Even Sharks have been known to bite off more than they can chew from time to time.
Before Daymond John earned a reputation as a big fish investor on ABC's Shark Tank, the fashion mogul struggled with making smart financial decisions, even after achieving massive success with FUBU, the clothing company that's amassed more than $4 billion in revenue since its founding.
During a recent small-business marketing and mentoring event in New York City hosted by Capital One, John told the story of how he once burned through $20 million in profits that he later admitted he should have saved for future business expenses.
"It wasn't lavish spending, but I was pulling money out when I shouldn't have," he said. "I said, 'Wait a minute. Where did that $20 million go?' Thank God, I had really great partners and mentors, and I had another bite at the apple to keep growing my business."
In an interview with Inc., John talked about some of the business lessons he's learned from the mentors. While marketing tactics and best practices are constantly changing, the core principles of business are always going to be the same, according to John. Here are his five most important tips:
1. The customer always comes first. Even before you take your first paycheck from your company, make sure you're taking care of your customers. If you're not putting their needs first, you're shirking your responsibility as an entrepreneur.
"Customer appreciation used to be sending a coupon to a select number of people on the basis of how much they bought," John says. "Today, we'll send an email saying 'Happy Birthday' without trying to sell them anything, because making people feel special is always going to be the most important thing in business."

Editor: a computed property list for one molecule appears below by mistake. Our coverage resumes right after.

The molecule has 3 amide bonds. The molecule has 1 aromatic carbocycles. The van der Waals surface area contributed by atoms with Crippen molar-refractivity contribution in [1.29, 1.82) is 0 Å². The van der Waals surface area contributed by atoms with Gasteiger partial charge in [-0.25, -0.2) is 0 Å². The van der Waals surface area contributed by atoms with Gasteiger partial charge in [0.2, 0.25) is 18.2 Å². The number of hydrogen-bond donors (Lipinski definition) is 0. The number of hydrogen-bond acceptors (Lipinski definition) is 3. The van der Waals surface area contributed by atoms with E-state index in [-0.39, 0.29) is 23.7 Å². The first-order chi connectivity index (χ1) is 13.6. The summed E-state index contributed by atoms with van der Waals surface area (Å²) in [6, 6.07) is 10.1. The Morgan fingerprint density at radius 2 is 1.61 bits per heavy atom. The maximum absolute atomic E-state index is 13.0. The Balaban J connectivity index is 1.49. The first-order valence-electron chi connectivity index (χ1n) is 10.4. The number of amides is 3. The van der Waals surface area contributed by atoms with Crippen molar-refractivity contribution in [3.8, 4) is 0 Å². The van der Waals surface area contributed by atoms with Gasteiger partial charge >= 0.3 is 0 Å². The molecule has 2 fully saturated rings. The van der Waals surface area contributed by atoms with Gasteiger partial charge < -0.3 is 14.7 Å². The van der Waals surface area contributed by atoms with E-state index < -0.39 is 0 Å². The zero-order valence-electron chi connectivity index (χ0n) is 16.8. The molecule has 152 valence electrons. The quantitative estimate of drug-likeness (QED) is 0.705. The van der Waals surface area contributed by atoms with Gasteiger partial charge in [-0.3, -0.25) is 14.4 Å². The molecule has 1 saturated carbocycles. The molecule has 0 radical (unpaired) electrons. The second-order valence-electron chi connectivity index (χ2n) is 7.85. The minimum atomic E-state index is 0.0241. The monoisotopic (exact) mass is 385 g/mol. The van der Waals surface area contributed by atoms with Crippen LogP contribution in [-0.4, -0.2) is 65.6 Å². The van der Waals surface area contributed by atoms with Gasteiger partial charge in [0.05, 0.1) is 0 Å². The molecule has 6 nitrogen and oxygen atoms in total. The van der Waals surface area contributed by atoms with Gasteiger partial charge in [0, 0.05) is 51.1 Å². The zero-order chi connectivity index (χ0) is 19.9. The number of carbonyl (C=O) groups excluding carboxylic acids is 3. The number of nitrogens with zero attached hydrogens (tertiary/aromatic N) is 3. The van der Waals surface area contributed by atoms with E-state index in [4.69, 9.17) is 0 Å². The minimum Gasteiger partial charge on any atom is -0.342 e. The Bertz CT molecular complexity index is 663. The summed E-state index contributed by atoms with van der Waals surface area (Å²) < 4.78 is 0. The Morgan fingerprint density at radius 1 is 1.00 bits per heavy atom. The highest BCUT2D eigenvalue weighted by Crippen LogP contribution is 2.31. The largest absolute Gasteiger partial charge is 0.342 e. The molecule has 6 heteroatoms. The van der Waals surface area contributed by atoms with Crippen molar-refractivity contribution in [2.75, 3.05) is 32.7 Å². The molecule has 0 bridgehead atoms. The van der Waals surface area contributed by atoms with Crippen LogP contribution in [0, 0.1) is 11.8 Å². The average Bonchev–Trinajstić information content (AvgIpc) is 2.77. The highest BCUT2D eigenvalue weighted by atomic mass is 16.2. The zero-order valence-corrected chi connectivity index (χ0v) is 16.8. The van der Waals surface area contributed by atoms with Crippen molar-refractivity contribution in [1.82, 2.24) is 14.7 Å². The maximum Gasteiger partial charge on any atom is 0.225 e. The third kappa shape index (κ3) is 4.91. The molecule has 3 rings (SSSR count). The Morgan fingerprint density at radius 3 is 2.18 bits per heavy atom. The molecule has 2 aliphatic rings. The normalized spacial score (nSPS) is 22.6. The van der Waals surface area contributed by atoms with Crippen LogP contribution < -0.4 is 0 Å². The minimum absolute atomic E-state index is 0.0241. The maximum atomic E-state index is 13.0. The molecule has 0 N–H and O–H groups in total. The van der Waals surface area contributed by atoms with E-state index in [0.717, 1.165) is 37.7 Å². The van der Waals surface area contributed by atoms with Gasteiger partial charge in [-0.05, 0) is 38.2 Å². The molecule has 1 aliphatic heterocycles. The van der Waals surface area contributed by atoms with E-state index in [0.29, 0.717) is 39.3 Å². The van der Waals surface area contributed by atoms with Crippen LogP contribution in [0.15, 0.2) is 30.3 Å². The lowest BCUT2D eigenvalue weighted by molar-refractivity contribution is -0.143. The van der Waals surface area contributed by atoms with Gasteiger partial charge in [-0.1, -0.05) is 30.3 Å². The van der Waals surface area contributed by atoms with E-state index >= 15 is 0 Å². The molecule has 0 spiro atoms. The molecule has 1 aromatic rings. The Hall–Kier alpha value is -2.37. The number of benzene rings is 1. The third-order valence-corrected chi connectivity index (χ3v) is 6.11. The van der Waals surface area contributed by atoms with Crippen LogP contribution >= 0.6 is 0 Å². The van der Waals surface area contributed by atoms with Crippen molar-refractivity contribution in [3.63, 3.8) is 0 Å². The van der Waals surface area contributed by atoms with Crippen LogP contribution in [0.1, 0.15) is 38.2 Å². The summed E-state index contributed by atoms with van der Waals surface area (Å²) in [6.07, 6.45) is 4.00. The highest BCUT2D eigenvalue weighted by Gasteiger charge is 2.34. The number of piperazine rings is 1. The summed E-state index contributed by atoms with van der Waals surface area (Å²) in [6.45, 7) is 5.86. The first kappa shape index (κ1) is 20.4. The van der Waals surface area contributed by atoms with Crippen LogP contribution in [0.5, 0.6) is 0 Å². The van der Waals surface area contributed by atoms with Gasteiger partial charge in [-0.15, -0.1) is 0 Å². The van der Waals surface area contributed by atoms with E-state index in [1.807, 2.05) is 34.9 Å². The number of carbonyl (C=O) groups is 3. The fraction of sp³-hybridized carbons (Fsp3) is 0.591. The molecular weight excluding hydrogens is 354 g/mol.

2. Be able to explain your product in two to five words. If you can't explain your product or service quickly and concisely, you're going to have trouble pitching and selling. Help consumers understand what you're offering by keeping things simple.
3. Anything worth doing is worth overdoing. Closing a sale isn't the end result--it's the beginning of what should be a long-term customer relationship. "When I started with FUBU, after I sold you a shirt, I would find you the next day and sell you another shirt," John says. "That's where my edge was."
4. Deliver a product that is king. If you don't believe your product is the best in its category, then it needs work. Don't stop improving your product just because it's selling.
5. Understand your customers better than they understand themselves. The ability to predict which products will attract specific consumers has been key for dog meal bar company TurboPup, one of John's Shark Tank investments.
"Marketing technology has gotten to the point where you can target women aged 30 to 40 living in Detroit, who like dogs," John says. "Once you have that proof of concept, you can create another strategy for the best way to scale, and it can happen at light speed."